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Analysing ICOS and Doing Your Own Research

Analysing ICOS and Doing Your Own Research

Many things have shaken the cryptocurrency world between the event of Bitcoin mooning (growing in value exponentially) and Bitconnect scamming thousands of people to the tune of 2.6 billion dollars.

Market sentiment is erratic, nearing scepticism while scam ICOS create havoc and make investors even more nervous and tense about participating.

As a general rule of thumb we have seen that about 7 out of 10 ICOS will turn out to be scams or ponzi schemes. Some very obvious and some smartly crafted and disguised.

Even today we see a number of ICOS that look sketchy and on the same note are raising millions of dollars. For those who have been stung before or those who are experienced professionals in the cryptocurrency industry it’s a bit easier to spot scams or ponzis and stay away from them. But for those who are new it can tend to be difficult, especially when they see promises of turning dust to gold.

Coindatalog looks deeper into this subject and analyses how to spot these scams and possibly protect your money.

Do Your Own Research is a common term you will see thrown around. But what does doing your own research really mean? What are you looking for exactly? How do you know that the information provided is legitimate?

Here are some key things to look for and the next step to take on each point.

1. The NAME of the Project
From a company’s point of view giving the ICO a really catchy and futuristic sounding name is important to create the hype they need to push through. As good as any name may be yoy have yo look beyond just the name. Type the name of the Project into Google and add the word review. Read the already existing reviews first. Here you are also looking at details like the name of the company, registration of the company and other legal information available.

Going a step further
Don’t make up your mind instantly. Know for a fact that there will be people shilling (promoting a project for money) or talking bad about it because they are paid to do so by the competitors of the ICO you are researching. Keep your mind open and read through the info you get. Then continue your own research.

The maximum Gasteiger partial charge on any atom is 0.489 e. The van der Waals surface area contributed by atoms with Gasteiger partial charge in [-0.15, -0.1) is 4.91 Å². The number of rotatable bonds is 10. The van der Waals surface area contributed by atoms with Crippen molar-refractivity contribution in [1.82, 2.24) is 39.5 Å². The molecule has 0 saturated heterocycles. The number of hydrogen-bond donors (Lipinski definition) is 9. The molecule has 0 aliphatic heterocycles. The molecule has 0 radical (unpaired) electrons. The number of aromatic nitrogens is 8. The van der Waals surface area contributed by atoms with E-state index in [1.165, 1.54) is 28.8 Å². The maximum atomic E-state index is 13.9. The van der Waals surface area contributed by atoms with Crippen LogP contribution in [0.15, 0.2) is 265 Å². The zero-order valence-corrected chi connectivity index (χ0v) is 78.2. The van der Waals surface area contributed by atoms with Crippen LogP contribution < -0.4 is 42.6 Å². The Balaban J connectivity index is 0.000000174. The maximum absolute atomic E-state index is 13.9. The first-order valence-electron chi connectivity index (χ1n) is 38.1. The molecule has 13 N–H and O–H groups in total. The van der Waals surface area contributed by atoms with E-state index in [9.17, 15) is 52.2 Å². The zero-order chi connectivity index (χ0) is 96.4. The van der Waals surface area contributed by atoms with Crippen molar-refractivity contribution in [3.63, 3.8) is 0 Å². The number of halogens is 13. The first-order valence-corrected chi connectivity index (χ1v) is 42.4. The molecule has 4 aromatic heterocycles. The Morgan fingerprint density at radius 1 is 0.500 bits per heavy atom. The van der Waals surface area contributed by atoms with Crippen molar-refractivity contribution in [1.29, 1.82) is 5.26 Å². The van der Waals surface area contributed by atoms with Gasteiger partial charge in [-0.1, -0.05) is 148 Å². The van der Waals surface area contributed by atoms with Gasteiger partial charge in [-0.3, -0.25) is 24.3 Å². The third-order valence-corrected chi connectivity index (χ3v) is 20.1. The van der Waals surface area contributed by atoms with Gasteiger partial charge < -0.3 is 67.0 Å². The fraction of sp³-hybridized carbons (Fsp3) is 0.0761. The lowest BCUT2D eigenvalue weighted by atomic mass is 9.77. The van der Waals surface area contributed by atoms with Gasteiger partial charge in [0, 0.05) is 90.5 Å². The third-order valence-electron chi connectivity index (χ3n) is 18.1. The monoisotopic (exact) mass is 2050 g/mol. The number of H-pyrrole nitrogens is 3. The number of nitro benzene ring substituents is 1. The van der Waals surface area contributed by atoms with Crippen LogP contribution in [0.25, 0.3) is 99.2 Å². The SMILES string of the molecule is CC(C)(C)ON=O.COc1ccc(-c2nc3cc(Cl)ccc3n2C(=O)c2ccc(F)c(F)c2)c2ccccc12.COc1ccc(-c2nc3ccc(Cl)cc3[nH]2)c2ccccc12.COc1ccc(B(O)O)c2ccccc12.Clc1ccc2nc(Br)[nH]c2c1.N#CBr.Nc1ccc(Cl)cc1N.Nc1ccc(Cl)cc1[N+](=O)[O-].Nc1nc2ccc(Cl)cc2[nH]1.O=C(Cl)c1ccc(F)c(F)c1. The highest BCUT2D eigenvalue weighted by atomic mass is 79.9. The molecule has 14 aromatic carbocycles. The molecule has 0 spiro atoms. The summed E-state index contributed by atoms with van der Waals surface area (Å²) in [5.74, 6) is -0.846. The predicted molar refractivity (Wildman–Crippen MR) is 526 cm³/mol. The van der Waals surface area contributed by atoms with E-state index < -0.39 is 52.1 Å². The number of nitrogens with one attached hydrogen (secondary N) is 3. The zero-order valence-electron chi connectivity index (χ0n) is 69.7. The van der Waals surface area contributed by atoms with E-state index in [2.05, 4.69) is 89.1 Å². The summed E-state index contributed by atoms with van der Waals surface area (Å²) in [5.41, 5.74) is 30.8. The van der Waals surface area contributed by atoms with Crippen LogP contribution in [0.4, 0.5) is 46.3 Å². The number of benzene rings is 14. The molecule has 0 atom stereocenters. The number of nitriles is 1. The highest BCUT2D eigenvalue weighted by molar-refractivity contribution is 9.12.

2. Concept and Purpose
Any ICO that plans to raise money must have a concept in place. What is the company about, what is their vision?
So when we think about vision you are looking for something rational. When I say rational I mean that you need to be able to roughly analyse how much money they plan to raise and what they will be spending to get it done.
For example- an ICO planning to raise 20 million dollars in eth to create an app that will help a skill segment (musicians, teachers, doctors etc.) and tokenize it. The question you should be asking is how much money do they need to develop the app and the framework and for what how will the remaining money be used.

Going a step further
What are they trying to achieve? What do they plan to do? How will they use the money raised? Do they need that much money to achieve what they plan to do? Have they given a financial breakdown of associated costs and expenses? These are the questions you need to get answered and try to cross check on other sources to validate them.

3. Importance of Blockchain in the Project
Here you should be thinking, is it really necessary to create a separate token for this project? Why isn’t btc or eth good enough to run the project? Unless the token created for that project is the back bone and running force of the whole concept (for example Ripple) there isn’t any point for creating a token.

Going a step further
Try to find out how the token will be a crucial and ongoing part of the Project. Is it going to be used only to raise money? Or does it serve as a big piece of the mechanics of the Project. It is important that the token is used and traded by the Project even after the ICO ends. Many tokens that were just used to raise money still have value and volatility just because they are being traded regular on exchanges by people.

4. Whitepaper
Every ICO absolutely has to have a whitepaper. This important document outlines everything there is to the ICO in detail. What you are looking for here is the language (is it clear and professional or does it sound like a 5th grade boy put it together), presentation ( is there a proper flow to the paper or is it scattered all over), do you understand what is being said in the whitepaper or is it just a bunch of fancy jargon.

Going a step further
Check if the w.p mentions token distribution, financial allocations, detailed description of their plan- step by step
If anything is unclear ask questions via email or social media groups. Check if the response is quick and satisfies your doubts.

5. Product/Prototype